The road to the Polish throne

France became interested in the Polish crown for the younger brother of the reigning king as early as 1572. Jean de Balagny set out with a message to the dying Sigismund Augustus, asking for permission to marry Henry to Sigismund's sister, Anne. Balagny, however, was not allowed to enter the king's deathbed and returned to France with nothing. Shortly after Sigismund's death, another French emissary appeared in the Republic, Jean de Monluc, bishop of Valence, de Balagny's father and a partisan of the Huguenots. He immediately had to face the reaction of the Poles to the news of St. Bartholomew's Night, which arrived at the Vistula more or less together with Monluc. The massacre of the Huguenots so affected Polish public opinion that the bishop's secretary, Jean Choisnin, reported to Paris: it was almost undignified to mention the names of the king, queen and Duke of Andegavia.

Monluc and his supporters therefore launched a propaganda campaign to whitewash Henry's character. Thus, it was written that the Andegavian prince wanted to prevent the massacre at all costs, and when it happened he defied the fury and cruelty of the mobs and even hid the Huguenots. The Poles, however, were not convinced, and already after the election was made, the Crown Treasurer Hieronim Bużeński told the bishop not to try to convince him anymore that Henry had not participated in the massacre and was not at all a cruel tyrant, for - ruling in Poland - he would have to fear the subjects rather than the subjects him.

The election of a new Polish ruler after a period of interregnum took place in April and May 1573 on the right bank of the Vistula, opposite Warsaw, near the village of Kamień (now Kamionek, part of the Praga-Południe district). The most serious candidates for the crown besides the French king's brother were Emperor Maximilian II's son Archduke Ernest Habsburg, Tsar Ivan IV the Terrible and John III Vasa, King of Sweden, husband of Catherine Jagiellon, sister of Sigismund Augustus. About 50,000 people turned out near Warsaw to participate in the vote. First there was a presentation of the candidates, which was made by foreign deputies. Then the "articles for the king" began to be written down, but already in a narrower group of those elected to the committee. These were to be the powers and obligations of the ruler. After their approval, on April 5, 1573, a vote was held on the contenders for the throne. The winner was the French candidate. A few days after the election, the deputies of the future monarch swore in his name the general provisions passed before the election - these were the so-called Articles of Henry. The elect's personal obligations were also adopted, bearing the name Pacta conventa. An envoy was also elected to go to Paris to officially notify the French prince of his election as king of Poland and to take an oath from him confirming his acceptance of the election resolutions (articles and pacts) and bring him to the Republic as soon as possible.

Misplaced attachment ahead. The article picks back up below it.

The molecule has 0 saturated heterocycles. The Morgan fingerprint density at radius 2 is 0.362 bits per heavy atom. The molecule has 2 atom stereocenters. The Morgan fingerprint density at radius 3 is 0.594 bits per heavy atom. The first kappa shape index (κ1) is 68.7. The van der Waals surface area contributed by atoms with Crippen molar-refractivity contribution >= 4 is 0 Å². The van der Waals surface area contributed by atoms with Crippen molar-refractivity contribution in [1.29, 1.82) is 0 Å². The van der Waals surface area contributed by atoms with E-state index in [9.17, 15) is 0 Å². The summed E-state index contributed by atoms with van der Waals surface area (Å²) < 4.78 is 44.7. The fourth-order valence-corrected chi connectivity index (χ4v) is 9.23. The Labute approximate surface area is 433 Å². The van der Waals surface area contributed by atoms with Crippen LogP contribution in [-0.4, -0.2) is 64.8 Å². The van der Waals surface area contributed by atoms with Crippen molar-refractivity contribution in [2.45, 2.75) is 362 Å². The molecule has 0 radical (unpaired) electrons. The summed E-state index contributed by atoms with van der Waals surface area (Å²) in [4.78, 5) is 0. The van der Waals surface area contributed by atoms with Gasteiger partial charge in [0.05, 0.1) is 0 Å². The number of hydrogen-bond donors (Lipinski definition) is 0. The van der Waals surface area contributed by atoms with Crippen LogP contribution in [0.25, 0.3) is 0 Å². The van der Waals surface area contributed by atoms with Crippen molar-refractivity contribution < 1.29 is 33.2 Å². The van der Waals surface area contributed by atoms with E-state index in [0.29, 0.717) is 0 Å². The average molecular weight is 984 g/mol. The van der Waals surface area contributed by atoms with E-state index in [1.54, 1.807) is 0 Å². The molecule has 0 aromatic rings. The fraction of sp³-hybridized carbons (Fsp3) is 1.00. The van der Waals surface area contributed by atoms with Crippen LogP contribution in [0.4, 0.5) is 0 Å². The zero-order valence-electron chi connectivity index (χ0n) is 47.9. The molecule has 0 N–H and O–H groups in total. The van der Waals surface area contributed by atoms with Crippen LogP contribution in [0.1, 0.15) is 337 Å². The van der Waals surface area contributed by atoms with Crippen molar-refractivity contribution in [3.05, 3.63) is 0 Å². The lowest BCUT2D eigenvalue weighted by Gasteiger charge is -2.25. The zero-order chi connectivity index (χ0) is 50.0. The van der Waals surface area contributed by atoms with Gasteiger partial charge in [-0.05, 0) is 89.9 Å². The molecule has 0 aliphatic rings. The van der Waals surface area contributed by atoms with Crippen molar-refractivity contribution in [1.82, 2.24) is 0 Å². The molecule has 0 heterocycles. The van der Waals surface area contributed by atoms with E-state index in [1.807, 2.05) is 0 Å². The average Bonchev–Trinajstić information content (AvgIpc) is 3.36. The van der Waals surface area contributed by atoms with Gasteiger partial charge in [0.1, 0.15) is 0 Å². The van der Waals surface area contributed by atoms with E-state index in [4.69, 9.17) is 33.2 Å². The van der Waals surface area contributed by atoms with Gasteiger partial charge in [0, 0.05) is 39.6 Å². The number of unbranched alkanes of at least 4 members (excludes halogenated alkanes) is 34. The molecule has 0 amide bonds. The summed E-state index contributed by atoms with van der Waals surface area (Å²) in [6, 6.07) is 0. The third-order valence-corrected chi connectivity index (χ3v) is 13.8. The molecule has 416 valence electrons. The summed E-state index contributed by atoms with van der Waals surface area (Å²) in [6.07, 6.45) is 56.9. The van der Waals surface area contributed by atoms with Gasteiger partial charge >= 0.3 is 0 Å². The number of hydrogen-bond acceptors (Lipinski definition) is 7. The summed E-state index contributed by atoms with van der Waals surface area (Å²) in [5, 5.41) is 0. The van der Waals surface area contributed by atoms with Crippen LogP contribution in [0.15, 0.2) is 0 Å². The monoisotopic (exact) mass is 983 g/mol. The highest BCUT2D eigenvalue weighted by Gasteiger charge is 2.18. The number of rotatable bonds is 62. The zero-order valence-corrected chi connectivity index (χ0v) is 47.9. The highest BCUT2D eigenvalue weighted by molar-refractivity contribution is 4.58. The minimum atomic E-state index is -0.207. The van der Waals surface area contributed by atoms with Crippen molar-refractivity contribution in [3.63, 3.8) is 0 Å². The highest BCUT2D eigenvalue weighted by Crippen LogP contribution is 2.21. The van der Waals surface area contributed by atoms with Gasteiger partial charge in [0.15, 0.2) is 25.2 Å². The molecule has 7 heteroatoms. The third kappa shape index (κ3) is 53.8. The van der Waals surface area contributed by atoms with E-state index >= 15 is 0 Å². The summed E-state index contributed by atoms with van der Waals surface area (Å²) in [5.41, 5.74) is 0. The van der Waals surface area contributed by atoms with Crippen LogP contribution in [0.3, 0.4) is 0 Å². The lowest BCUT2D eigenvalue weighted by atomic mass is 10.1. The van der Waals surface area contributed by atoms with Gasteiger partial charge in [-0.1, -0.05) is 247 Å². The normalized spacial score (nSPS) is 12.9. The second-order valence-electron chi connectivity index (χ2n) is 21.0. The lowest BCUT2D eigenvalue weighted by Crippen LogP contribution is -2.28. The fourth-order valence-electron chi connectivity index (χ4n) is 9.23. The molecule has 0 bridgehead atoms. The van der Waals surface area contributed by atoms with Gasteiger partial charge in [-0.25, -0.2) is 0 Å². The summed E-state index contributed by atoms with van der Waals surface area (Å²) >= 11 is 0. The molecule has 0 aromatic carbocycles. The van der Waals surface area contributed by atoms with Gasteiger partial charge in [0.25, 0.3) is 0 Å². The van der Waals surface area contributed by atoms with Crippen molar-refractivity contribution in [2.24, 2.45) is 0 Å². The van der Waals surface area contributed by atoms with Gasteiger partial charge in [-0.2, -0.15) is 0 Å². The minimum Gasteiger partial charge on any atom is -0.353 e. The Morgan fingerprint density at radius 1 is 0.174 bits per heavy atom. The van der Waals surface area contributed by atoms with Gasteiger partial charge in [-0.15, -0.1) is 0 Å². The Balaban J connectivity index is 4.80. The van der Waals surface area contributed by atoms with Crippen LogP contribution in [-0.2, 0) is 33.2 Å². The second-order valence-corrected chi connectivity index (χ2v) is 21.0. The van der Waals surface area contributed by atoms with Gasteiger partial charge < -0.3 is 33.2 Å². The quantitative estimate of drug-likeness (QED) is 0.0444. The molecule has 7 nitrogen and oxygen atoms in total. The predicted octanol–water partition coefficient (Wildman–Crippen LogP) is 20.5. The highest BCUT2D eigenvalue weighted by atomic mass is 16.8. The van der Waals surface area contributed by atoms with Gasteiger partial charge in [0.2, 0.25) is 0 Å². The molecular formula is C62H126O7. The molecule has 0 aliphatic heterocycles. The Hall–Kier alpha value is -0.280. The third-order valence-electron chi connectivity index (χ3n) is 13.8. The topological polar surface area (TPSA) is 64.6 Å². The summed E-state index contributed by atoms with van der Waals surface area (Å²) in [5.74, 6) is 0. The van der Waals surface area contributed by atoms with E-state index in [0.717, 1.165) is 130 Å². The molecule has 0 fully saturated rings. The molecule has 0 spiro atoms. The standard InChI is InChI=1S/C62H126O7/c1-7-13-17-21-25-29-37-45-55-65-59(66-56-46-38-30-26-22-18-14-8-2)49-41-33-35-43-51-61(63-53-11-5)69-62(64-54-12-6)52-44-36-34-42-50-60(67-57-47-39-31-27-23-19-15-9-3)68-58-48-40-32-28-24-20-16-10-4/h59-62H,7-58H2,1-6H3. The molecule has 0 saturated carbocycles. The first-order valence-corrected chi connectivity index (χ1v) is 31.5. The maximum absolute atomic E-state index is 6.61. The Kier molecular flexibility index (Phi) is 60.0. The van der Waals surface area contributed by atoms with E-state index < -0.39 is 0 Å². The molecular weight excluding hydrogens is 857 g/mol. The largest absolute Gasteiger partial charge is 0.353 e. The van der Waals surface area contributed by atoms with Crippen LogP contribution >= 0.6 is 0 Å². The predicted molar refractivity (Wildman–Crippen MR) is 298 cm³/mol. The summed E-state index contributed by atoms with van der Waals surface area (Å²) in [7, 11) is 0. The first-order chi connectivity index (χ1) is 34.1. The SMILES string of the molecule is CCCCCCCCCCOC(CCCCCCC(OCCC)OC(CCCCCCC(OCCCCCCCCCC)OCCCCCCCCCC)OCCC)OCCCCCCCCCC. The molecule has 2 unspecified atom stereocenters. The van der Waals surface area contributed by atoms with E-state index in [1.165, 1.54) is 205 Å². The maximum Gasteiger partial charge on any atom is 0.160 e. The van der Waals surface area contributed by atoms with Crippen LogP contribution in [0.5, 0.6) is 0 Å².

The envoy was sent stately and dignified. The pertratifications with Henry and King Charles IX of France, lasted quite a long time. There was resistance, especially to the articles on religious freedom and the possibility of terminating obedience to the king. Eventually, both rulers recognized and swore in the old and new laws on August 22, 1573. After this, a deputation delivered the electoral document to Henry. Henry Valezy was proclaimed king of Poland.

He reached Poland's borders after a two-month journey in late January 1574. The royal retinue, consisting of 1,200 horses, carts with luggage and carriages with ladies of the court and women of light habits, pulled through Heidelberg, Fulda, Torgau, Frankfurt (on the Oder). In Lusatia he was expected by the Piast prince Jerzy II Brzeski, who accompanied the king all the way to the Polish border, and the border was crossed at Miedzyrzecz, where the monarch was solemnly greeted by a delegation of the senate with the bishop of Kujawy (Wloclawek), voivodes and castellans. Later, via Poznań and Częstochowa, the monarch headed toward Cracow, where the official welcome took place.

All the senators assembled from Poland, Lithuania, and all the lands of the Republic brought out of the city their huge flags, which, wide and far advanced, presented the sight of a great and lovely army. These flags were expensively clothed, distinguished by their choice of beauty in armaments and horses The posts of the senators consisted not only of their flags, for they were joined still by an infinite force of nobles and officials of the kingdom.